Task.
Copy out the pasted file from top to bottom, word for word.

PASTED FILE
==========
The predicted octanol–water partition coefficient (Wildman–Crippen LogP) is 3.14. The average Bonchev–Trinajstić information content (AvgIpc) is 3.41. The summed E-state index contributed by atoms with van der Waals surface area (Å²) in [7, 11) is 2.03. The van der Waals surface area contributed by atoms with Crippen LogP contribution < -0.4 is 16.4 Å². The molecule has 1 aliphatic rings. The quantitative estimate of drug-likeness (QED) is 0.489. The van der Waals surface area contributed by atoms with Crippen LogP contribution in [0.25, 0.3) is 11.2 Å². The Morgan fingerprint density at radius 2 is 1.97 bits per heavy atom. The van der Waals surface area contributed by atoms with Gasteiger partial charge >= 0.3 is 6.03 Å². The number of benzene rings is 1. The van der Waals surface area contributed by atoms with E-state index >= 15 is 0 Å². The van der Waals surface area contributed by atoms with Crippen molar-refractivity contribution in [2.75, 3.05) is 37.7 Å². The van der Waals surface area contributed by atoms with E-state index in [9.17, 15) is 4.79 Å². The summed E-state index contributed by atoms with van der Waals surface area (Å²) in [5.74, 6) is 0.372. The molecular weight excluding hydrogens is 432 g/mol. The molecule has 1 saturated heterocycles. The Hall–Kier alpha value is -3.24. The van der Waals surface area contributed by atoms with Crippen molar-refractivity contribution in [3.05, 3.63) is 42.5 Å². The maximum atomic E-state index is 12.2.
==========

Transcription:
The predicted octanol–water partition coefficient (Wildman–Crippen LogP) is 3.14. The average Bonchev–Trinajstić information content (AvgIpc) is 3.41. The summed E-state index contributed by atoms with van der Waals surface area (Å²) in [7, 11) is 2.03. The van der Waals surface area contributed by atoms with Crippen LogP contribution < -0.4 is 16.4 Å². The molecule has 1 aliphatic rings. The quantitative estimate of drug-likeness (QED) is 0.489. The van der Waals surface area contributed by atoms with Crippen LogP contribution in [0.25, 0.3) is 11.2 Å². The Morgan fingerprint density at radius 2 is 1.97 bits per heavy atom. The van der Waals surface area contributed by atoms with Gasteiger partial charge >= 0.3 is 6.03 Å². The number of benzene rings is 1. The van der Waals surface area contributed by atoms with E-state index >= 15 is 0 Å². The van der Waals surface area contributed by atoms with Crippen molar-refractivity contribution in [2.75, 3.05) is 37.7 Å². The van der Waals surface area contributed by atoms with E-state index in [9.17, 15) is 4.79 Å². The summed E-state index contributed by atoms with van der Waals surface area (Å²) in [5.74, 6) is 0.372. The molecular weight excluding hydrogens is 432 g/mol. The molecule has 1 saturated heterocycles. The Hall–Kier alpha value is -3.24. The van der Waals surface area contributed by atoms with Crippen molar-refractivity contribution in [3.05, 3.63) is 42.5 Å². The maximum atomic E-state index is 12.2.